The Olympics: Towards a Oneness-World


The Olympic Games are here. Beginning August 5th with the opening ceremony in the legendary Maracanã Stadium in Rio, 306 medal events are being contested across the 42 Olympic sports disciplines. It’s potentially a wonderful time when athletes from 207 countries and audiences from virtually every country on our planet come together in a spirit of friendly competition, forming bonds of friendship that can unite us in a way almost without parallel

The Olympic Charter reminds us that a pinnacle goal of Olympism is to place sport at the service of world harmony, to foster a more peaceful world. The Olympic flag thus includes five interlaced rings, which represent the union of the five participating continents and the peaceful meeting of athletes from all around the world. Despite controversy over drug-use, safety issues and politics, the Olympics remain a highlight in our lives, a celebration of world peace, a fount of inspirational stories, an astonishing pageant, a glimpse of a brighter future for mankind.

I had the very good fortune to meet quite a number of Olympians over the years, primarily through my involvement with our Marathon Team and it’s sports loving founder Sri Chinmoy. In New York in 2005 we caught up with Tatyana Lebedeva, the Russian  gold medallist in the long jump and a bronze medallist in the triple jump at the 2004 Olympics who was visiting Sri Chinmoy for several days. What a wonderful person she was in every way. In 2005 she became the premier women’s athlete in the world.

Earlier, in Wellington, we hosted a special function for the Brazilian runner and 1984 Olympic gold medallist in the 800 metres, Joaquim Cruz who was in New Zealand to conduct coaching sessions. And back in New York in 1981 we met with the legendary Olympic running coach Arthur Lydiard, who later became a patron of our national torch relay, the Sri Chinmoy Oneness-Home Peace Run. Here in New Zealand, many Olympians have become supporters and patrons of the Peace Run, mindful of the positive influence that sport has on world harmony. .

Sri Chinmoy loved the Olympics and spoke at length about their significance.

“The very word Olympics is, for me, a magnificent thrill, absolutely a universal thrill, and it raises the consciousness of humanity in the inner world.

This world is full of sadness, sorrows, frustrations and depression, and so many unfriendly, hostile things happen. But in the Olympics at least we get the opportunity to meet together for a few weeks and create a oneness-world-family.

“The presence of all the great athletes at the Olympics represents a great opportunity. When an athlete has to compete with the rest of the world, there is every opportunity and possibility that he will transcend his own capacities. If he can transcend his own achievement, then it will be a true gain and a true achievement for the whole world. This is what is of paramount importance, and not whether he defeats others or not. The winning athlete has to feel that he is representing all of humanity…..The Olympics tower above all man-made differences. They are infinitely bigger than race. They are eternally brighter than colour. They are supremely better than religion.”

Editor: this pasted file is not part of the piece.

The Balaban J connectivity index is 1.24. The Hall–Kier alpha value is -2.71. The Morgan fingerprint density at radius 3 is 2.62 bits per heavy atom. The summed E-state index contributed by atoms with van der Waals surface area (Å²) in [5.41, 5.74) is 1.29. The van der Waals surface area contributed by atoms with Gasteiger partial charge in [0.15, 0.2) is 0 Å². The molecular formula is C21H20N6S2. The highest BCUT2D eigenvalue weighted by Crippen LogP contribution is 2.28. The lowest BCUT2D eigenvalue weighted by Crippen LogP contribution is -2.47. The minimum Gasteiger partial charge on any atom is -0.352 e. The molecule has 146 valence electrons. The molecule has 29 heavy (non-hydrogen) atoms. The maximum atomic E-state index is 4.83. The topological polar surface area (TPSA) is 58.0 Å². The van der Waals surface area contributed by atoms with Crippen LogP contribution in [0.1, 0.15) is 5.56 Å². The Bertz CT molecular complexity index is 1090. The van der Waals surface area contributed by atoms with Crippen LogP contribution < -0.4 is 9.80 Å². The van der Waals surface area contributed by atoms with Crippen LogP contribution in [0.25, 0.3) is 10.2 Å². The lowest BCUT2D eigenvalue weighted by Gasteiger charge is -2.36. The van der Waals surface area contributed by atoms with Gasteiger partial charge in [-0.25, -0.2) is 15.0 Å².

Sri Chinmoy had a very close friendship with the great multi- gold medallist Carl Lewis, who coached Sri Chinmoy’s own sprinting and in turn was guided by Sri Chinmoy in the mental and spiritual aspects of training, the realm where the body can transcend its limitations through concentration and meditation. In later memoirs, Sri Chinmoy recalls Carl Lewis giving him several of the latter’s  Olympic mementos:

“His kindness-flooded heart has given me not one, not two, but three of his immortal achievements. In the 1984 Los Angeles Olympics, right after winning the 200 metres, he gave me his victory-bouquet. In the 1988 Seoul Olympics, immediately after winning the long jump, he gave me his long jump shoes. And in the 1991 Tokyo World Championships, after becoming the fastest human with his world-record victory-speed, he gave me his sprinting shoes. Carl Lewis, my Sudhahota, my aspiration-heart and my dedication-life are all gratitude to you and to your heart’s vastness-magnanimity.”

Sri Chinmoy had long running friendships with many Olympic legends, including Jesse Owens and Emil Zatopek. A triple gold medallist from Czechoslovakia who won the 5,000-metre run, the 10,000-metre run and the marathon in the 1952 Helsinki Olympics, Zatopek is quoted by Sri Chinmoy in the spiritual teacher’s book about Zatopek:

“Says Zatopek: “For me, the 1948 Olympics was a liberation of the spirit. After all those dark days of the war, the bombing, the killing, the starvation, the revival of the Olympics was as if the sun had come out. I went into the Olympic Village in 1948 and suddenly there were no more frontiers, no more barriers. Just the people meeting together. It was wonderfully warm. Men and women who had lost five years of life were back again.”

Sri Chinmoy always encouraged people to never make a pact with ageing but to maintain fitness and vigor and health as long as possible. Speaking of senior age Olympians he comments: “Here these people who are advanced in life are trying to defy the attacks of self-doubt, frustration, failure and so many negative things. As we advance in age, incapacity lords it over us. We can no longer do this, we can no longer do that. Ten years ago we did it, but now we cannot run fast, we are unable to do so many things. Then we become frustrated. But the Senior Olympians are saying, “No! We are still walking along the same road. Sometimes we are sprinting, sometimes we are running, sometimes we are jogging, and sometimes we are crawling. But as long as we keep to the same road, we will reach the destination.”